Farewell to JAGO
Research submersible of GEOMAR will be decommissioned in 2021
It all started with Latimeria chalumae, the enigmatic coelacanth. The Biologist Professor Hans Fricke and submersible pilot Jürgen Schauer observed and filmed this prehistoric fish, which had already been considered extinct, in its natural habitat for the first time with JAGO's predecessor, the submersible GEO. This globally acclaimed discovery motivated the two to build the more powerful, deeper diving JAGO at the end of the 1980s. In 1989, the submersible, designed for a crew of two and a maximum operating depth of 400 meters, was put into operation. It was initially based at the Max Planck Institute in Seewiesen near Munich (Germany). In 2006, JAGO together with the builder and pilot Jürgen Schauer and the biologist and mission coordinator Karen Hissmann moved to Kiel to the Leibniz Institute of Marine Sciences (IFM-GEOMAR), the predecessor of today's GEOMAR. After more than 1400 dives and 4300 hours under water in over 30 years, now the decision has been taken to decommission the submersible next year after a final research mission in Norway.
“JAGO is not just one of our tools”, says Professor Katja Matthes, Director of GEOMAR. “With JAGO, many researchers associate unique insights and discoveries into otherwise hidden underwater worlds. This is another reason why the decision to retire JAGO was not an easy one”, the director continues. The decision was preceded by an intensive examination of the situation together with Frank Spiekermann, the administrative director of GEOMAR, and the JAGO team. One of the main reasons for the decision was the fact that in recent years it has not been possible to find a successor for the pilot Jürgen Schauer, who will retire at the end of the year. “We have tried very hard in the last years, but it turned out to be extremely difficult,” says Jürgen Schauer. In addition, the demand from the scientific community for the use of JAGO has declined in recent years while the use of remote-controlled and autonomous robots has increased. Furthermore, a future-proof modernization of the JAGO system would have required substantial investments.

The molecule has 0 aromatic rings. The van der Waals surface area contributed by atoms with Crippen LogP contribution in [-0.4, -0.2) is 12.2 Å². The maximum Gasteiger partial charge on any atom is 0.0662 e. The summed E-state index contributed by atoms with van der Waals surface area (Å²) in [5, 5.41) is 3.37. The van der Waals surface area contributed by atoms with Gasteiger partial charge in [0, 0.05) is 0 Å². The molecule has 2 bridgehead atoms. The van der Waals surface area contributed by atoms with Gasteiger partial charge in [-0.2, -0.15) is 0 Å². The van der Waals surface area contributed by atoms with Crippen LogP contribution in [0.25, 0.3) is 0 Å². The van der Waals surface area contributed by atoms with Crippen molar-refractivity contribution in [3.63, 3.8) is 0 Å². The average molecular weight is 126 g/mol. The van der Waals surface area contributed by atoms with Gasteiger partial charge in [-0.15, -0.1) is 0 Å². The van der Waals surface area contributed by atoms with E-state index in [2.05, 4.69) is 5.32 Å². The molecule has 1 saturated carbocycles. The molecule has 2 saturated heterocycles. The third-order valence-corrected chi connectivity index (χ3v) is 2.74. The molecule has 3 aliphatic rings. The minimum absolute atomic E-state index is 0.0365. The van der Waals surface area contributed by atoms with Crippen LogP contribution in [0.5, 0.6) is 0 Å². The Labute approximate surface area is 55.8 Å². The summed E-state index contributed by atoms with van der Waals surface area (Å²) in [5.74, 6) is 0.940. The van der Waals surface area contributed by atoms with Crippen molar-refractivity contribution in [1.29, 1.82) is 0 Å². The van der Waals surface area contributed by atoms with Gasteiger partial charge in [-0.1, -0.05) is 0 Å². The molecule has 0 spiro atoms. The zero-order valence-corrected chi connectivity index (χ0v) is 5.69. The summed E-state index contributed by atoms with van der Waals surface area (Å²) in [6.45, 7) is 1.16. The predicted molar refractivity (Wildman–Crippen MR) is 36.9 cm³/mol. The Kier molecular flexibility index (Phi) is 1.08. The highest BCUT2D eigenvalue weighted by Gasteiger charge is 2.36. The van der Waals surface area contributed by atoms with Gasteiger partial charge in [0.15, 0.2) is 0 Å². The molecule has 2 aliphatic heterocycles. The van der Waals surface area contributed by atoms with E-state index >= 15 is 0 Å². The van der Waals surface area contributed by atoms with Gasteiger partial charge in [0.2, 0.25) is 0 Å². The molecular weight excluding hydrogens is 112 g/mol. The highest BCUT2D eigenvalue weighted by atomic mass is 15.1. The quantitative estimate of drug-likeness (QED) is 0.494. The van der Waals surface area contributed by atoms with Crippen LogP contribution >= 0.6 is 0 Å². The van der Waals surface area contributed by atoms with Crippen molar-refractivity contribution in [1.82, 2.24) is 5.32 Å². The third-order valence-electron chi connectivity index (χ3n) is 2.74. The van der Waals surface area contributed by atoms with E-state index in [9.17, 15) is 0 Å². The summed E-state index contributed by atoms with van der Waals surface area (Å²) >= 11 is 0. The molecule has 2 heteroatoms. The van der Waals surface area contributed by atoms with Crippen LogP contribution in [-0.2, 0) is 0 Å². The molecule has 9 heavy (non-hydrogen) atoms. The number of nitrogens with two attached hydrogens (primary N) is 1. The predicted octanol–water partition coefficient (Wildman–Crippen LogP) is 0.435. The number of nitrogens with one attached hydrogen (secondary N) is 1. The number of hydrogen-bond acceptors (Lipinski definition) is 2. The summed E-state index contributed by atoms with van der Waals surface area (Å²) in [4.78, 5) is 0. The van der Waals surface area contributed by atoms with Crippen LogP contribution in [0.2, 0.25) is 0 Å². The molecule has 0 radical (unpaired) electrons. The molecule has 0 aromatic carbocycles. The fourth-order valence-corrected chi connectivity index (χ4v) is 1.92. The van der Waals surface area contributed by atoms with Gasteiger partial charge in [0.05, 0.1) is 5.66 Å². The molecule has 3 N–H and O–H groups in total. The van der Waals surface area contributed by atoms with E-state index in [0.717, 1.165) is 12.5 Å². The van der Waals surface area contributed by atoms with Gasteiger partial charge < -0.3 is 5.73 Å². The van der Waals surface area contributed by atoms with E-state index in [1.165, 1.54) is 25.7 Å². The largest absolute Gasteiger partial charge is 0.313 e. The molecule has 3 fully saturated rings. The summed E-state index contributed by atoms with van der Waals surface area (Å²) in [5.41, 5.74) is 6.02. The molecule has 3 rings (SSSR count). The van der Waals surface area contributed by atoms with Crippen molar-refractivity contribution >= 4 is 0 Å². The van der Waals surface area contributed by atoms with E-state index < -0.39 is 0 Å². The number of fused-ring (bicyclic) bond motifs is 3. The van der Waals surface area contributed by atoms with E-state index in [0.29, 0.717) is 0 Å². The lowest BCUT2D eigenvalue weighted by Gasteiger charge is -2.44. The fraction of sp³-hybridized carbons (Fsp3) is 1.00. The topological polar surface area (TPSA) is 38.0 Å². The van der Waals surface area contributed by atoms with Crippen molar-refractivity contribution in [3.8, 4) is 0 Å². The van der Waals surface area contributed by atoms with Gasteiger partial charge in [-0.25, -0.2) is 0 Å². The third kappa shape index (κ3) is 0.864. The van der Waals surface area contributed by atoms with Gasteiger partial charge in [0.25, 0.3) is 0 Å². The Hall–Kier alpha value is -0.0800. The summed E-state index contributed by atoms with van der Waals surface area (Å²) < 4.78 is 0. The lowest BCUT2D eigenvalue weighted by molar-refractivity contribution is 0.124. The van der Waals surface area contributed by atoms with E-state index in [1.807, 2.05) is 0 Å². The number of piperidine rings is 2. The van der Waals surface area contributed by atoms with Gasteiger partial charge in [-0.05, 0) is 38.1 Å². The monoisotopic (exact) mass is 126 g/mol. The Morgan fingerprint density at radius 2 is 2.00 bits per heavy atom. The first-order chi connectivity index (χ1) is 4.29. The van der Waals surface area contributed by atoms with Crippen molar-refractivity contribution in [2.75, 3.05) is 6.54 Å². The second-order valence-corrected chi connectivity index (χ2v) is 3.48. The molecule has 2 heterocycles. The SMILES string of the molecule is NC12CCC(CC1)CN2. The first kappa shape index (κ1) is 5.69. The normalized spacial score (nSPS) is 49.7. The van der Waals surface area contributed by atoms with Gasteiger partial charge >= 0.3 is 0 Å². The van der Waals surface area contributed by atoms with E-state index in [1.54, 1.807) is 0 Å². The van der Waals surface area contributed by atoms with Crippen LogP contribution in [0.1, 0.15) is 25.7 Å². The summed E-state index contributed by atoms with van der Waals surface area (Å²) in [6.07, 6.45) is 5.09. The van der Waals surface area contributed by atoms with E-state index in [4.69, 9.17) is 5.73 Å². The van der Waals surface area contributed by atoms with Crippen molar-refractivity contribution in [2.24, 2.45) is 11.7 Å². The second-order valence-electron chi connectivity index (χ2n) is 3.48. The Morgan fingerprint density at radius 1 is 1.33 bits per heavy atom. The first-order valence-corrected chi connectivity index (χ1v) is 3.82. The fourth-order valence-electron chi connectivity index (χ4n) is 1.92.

Mission coordinator Karen Hissmann regrets the decommissioning very much. However, she also understands the decision. “More and more robotic systems are being used in marine research, and more scientists can participate in dives with remote-controlled robots via the screens on board the ships at the same time than with manned submersibles”, says the biologist. “Of course, there are many great memories and impressions attached to JAGO. Not only with us, but also with many scientists who have used the boat over the last 30 years,” Hissmann continues. “Diving yourself in a submersible is a different experience than exploring the water column and the seabed two-dimensionally on the screen.”
However, GEOMAR does not want to forgo entirely on the small “yellow submarine” either. “It will receive a representative place at GEOMAR as an ambassador for marine research. If Kiel marine sciences get a bigger showcase in the future, JAGO will definitely be there", says GEOMAR director Katja Matthes.
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